'Savage Seas'

[JAN. 31, 2001]   Savage Seas." Rosemary Kingsland, TV Books, 1999, 216 pages.

Rosemary Kingsland’s book "Savage Seas" is the companion volume to the PBS television series of the same name. Part of a documentary trilogy by Granada Television, the "Savage Seas" series and its sister series, "Savage Skies" and "Savage Earth," "have explored the relationship between mankind and the immense natural forces which shape our life and our planet."

According to the author, the impact of this relationship cannot be overstated; in the introduction she writes, "If the sea holds a compelling fascination for us, it is because we are part of it. The first glimmerings of life were born in the sea some 3,000 million years ago…the salts that surged through the waters of the deep oceans from pre-history to today still surge through our blood." Our origins in water, she continues, are evidenced by the human body’s composition of sodium, potassium and calcium in the same proportions as found in seawater. Even our discharge of water in the form of sweat and tears is comparable to the salt found in the earth’s seas.


The book is divided into six sections. Each section contains smaller chapters that explain the relationship of the seas to the earth and its cycles.

"The Water Planet" describes the effects of the motions, twists and pulls of the oceans’ currents, tides and waves. These powerful forces have shaped the planet’s weather, geography and human history. Trade, exploration and settlement have all been affected by these natural phenomena. Mighty ships designed to sail the roughest waters can disappear in a matter of minutes (such as the 1909 Dutch ship SS Waratah).

"The Weather Machine" explores what is arguably the most important and powerful effect that the oceans have on the planet. So powerful is this weather machine that it can give birth to hurricanes off the coast of Africa that wreak havoc in North America; create killer monsoon-driven waves in the Indian Ocean; and create typhoons and cyclones that contain raging winds, driving rains and excessive amounts of snow.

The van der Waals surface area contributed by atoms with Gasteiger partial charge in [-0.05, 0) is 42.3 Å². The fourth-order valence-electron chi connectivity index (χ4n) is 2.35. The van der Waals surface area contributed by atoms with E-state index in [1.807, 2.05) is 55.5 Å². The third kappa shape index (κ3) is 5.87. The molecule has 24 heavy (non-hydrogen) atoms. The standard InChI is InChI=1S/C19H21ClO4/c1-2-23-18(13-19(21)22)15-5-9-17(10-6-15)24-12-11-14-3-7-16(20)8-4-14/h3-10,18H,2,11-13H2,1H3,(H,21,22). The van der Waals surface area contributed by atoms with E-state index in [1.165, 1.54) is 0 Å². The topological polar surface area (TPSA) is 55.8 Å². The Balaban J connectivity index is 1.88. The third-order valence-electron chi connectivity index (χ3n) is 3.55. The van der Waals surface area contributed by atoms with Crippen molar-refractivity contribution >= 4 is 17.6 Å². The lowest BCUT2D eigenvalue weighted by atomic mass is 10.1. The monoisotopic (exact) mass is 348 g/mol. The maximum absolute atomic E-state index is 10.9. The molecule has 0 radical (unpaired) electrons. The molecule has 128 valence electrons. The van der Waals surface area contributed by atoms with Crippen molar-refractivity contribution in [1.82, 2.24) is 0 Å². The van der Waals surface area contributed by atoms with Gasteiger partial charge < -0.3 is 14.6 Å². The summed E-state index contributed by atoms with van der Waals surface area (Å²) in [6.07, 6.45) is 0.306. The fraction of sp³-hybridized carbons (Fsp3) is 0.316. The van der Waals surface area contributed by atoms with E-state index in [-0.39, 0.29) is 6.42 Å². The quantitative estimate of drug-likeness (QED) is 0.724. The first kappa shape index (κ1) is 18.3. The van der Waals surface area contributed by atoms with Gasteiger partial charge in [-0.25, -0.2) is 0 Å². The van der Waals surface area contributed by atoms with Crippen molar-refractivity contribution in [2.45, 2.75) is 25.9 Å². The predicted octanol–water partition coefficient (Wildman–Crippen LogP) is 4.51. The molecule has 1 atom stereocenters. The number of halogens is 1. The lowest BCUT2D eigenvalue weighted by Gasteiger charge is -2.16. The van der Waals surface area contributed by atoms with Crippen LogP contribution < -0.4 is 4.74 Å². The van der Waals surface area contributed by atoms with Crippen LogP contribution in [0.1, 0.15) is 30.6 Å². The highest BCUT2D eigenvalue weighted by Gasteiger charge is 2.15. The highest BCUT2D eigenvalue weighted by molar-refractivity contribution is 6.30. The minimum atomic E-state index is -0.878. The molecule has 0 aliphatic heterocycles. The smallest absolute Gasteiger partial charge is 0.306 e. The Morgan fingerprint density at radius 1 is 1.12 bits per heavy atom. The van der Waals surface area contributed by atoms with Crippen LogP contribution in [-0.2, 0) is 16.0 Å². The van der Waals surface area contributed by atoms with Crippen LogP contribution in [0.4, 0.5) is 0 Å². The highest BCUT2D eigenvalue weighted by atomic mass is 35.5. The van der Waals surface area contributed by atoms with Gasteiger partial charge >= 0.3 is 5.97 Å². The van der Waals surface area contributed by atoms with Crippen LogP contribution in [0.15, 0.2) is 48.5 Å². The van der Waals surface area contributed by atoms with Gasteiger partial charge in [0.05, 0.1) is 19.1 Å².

"The Big Chill" discusses the presence of cold in the oceans, contributed in part by the immense amounts of floating ice. Kingsland writes, "Our world begins and ends in ice…in the north it is a cap up to fifty meters thick in winter, in the south it covers a continent the size of Europe." Sea ice has plagued sailors and explorers since humans first began ocean travel. Kingsland examines the sinking of the Titanic in terms of the role that ice played in the disaster. She analyzes the cold-water shock associated with this shipwreck as well as the 1994 Baltic Sea sinking of the ferry Estonia (with 852 victims).


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"Under Pressure" looks at deep-sea diving and underwater exploration. As air-breathers, humans have long been fascinated with the world beneath the waves. Many different methods of underwater exploration have been tested over the centuries. The author cites two interesting examples from the annals of history: Alexander the Great’s Aegean Sea diving barrel and Edmund Halley’s diving bell in 1690.


Perhaps the most entertaining reading in the book is found in "Monsters of the Deep." Here we discover the fabled man-eating monsters that have plagued ships and boats. Sharks, crocodiles and sea serpents (real and imagined) are some of the inhabitants of the deep that strike terror in sea goers. One sobering chapter in this section chronicles the sinking of the USS Indianapolis and the subsequent shark attacks that the crew endured before their rescue. Told through the firsthand accounts of crewmen Robert McGuiggan, Guy Kay and Michael Kuryla, the story of the Indianapolis and the tragic events that followed are testament to the awesome power of the ocean and the dangerous creatures that it harbors.

A brief concluding section, "Surviving the Savage Seas," instructs on how to prepare for the worst at sea and what to do when calamity strikes (again told through firsthand accounts).

"Savage Seas" is a wonderful introduction to the different seas and oceans on our planet. The firsthand accounts of seagoing experiences combine with the stunning photography to demonstrate the sea’s majestic power, beauty and danger. Further reading on this subject can be found in the bibliography. The book’s many illustrations are conveniently included in the subject index. The writing is lively and captures the reader’s attention from beginning to end. "Savage Seas" is recommended to all readers young and old who are interested in the planet’s greatest and most dangerous natural force.

For more information, visit the library at 725 Pekin St. or call (217) 732-8878.

[Richard Sumrall, Lincoln Public Library District]


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